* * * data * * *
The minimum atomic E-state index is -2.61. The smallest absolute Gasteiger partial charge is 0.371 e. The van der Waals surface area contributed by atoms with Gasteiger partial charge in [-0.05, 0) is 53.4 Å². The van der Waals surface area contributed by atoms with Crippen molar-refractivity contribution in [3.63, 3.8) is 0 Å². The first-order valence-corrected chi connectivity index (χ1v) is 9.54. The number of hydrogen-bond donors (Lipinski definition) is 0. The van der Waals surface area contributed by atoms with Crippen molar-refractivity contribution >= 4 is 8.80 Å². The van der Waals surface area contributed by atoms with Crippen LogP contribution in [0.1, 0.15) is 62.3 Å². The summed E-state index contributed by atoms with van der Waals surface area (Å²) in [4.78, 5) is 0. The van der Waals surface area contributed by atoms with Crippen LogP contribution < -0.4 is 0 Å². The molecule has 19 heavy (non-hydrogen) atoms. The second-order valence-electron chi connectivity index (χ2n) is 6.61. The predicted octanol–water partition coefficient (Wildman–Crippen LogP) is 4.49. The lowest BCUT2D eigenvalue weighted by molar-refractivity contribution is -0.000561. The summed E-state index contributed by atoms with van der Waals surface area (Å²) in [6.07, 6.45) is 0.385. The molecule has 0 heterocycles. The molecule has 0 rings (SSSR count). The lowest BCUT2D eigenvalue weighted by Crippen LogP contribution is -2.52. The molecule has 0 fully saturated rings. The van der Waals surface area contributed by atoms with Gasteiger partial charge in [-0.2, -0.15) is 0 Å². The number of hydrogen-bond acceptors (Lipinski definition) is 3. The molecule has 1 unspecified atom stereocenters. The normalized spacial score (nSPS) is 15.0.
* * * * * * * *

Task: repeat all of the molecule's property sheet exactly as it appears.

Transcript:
The minimum atomic E-state index is -2.61. The smallest absolute Gasteiger partial charge is 0.371 e. The van der Waals surface area contributed by atoms with Gasteiger partial charge in [-0.05, 0) is 53.4 Å². The van der Waals surface area contributed by atoms with Crippen molar-refractivity contribution in [3.63, 3.8) is 0 Å². The first-order valence-corrected chi connectivity index (χ1v) is 9.54. The number of hydrogen-bond donors (Lipinski definition) is 0. The van der Waals surface area contributed by atoms with Crippen molar-refractivity contribution >= 4 is 8.80 Å². The van der Waals surface area contributed by atoms with Crippen LogP contribution in [0.1, 0.15) is 62.3 Å². The summed E-state index contributed by atoms with van der Waals surface area (Å²) in [4.78, 5) is 0. The van der Waals surface area contributed by atoms with Crippen LogP contribution < -0.4 is 0 Å². The molecule has 19 heavy (non-hydrogen) atoms. The second-order valence-electron chi connectivity index (χ2n) is 6.61. The predicted octanol–water partition coefficient (Wildman–Crippen LogP) is 4.49. The lowest BCUT2D eigenvalue weighted by molar-refractivity contribution is -0.000561. The summed E-state index contributed by atoms with van der Waals surface area (Å²) in [6.07, 6.45) is 0.385. The molecule has 0 heterocycles. The molecule has 0 rings (SSSR count). The lowest BCUT2D eigenvalue weighted by Crippen LogP contribution is -2.52. The molecule has 0 fully saturated rings. The van der Waals surface area contributed by atoms with Gasteiger partial charge in [-0.2, -0.15) is 0 Å². The number of hydrogen-bond acceptors (Lipinski definition) is 3. The molecule has 1 unspecified atom stereocenters. The normalized spacial score (nSPS) is 15.0.